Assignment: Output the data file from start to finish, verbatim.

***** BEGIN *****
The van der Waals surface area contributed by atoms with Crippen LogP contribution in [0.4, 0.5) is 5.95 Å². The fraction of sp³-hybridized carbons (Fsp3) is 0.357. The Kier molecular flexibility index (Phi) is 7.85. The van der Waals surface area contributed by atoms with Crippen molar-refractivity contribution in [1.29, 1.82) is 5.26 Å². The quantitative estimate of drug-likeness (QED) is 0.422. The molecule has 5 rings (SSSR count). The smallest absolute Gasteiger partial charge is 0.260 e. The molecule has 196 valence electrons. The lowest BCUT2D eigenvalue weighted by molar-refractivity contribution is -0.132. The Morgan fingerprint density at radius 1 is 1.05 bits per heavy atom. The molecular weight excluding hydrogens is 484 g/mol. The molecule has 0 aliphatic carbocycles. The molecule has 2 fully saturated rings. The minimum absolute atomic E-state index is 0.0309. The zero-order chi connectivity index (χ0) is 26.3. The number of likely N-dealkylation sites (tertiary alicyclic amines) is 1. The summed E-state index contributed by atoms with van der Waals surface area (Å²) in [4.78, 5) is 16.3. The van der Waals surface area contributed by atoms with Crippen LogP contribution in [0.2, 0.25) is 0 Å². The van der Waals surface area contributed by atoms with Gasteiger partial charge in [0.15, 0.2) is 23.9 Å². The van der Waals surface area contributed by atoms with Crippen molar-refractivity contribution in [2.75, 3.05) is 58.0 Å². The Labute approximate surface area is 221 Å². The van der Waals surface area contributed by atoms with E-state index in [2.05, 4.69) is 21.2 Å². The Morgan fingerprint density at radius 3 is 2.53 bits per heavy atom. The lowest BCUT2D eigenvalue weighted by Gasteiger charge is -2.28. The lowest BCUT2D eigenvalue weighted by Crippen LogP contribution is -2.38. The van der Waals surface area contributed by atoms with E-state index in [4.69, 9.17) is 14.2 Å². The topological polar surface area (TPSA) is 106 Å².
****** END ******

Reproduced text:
The van der Waals surface area contributed by atoms with Crippen LogP contribution in [0.4, 0.5) is 5.95 Å². The fraction of sp³-hybridized carbons (Fsp3) is 0.357. The Kier molecular flexibility index (Phi) is 7.85. The van der Waals surface area contributed by atoms with Crippen molar-refractivity contribution in [1.29, 1.82) is 5.26 Å². The quantitative estimate of drug-likeness (QED) is 0.422. The molecule has 5 rings (SSSR count). The smallest absolute Gasteiger partial charge is 0.260 e. The molecule has 196 valence electrons. The lowest BCUT2D eigenvalue weighted by molar-refractivity contribution is -0.132. The Morgan fingerprint density at radius 1 is 1.05 bits per heavy atom. The molecular weight excluding hydrogens is 484 g/mol. The molecule has 0 aliphatic carbocycles. The molecule has 2 fully saturated rings. The minimum absolute atomic E-state index is 0.0309. The zero-order chi connectivity index (χ0) is 26.3. The number of likely N-dealkylation sites (tertiary alicyclic amines) is 1. The summed E-state index contributed by atoms with van der Waals surface area (Å²) in [4.78, 5) is 16.3. The van der Waals surface area contributed by atoms with Crippen LogP contribution in [0.2, 0.25) is 0 Å². The van der Waals surface area contributed by atoms with Gasteiger partial charge in [0.15, 0.2) is 23.9 Å². The van der Waals surface area contributed by atoms with Crippen molar-refractivity contribution in [2.75, 3.05) is 58.0 Å². The Labute approximate surface area is 221 Å². The van der Waals surface area contributed by atoms with E-state index in [2.05, 4.69) is 21.2 Å². The Morgan fingerprint density at radius 3 is 2.53 bits per heavy atom. The lowest BCUT2D eigenvalue weighted by Gasteiger charge is -2.28. The lowest BCUT2D eigenvalue weighted by Crippen LogP contribution is -2.38. The van der Waals surface area contributed by atoms with E-state index in [4.69, 9.17) is 14.2 Å². The topological polar surface area (TPSA) is 106 Å².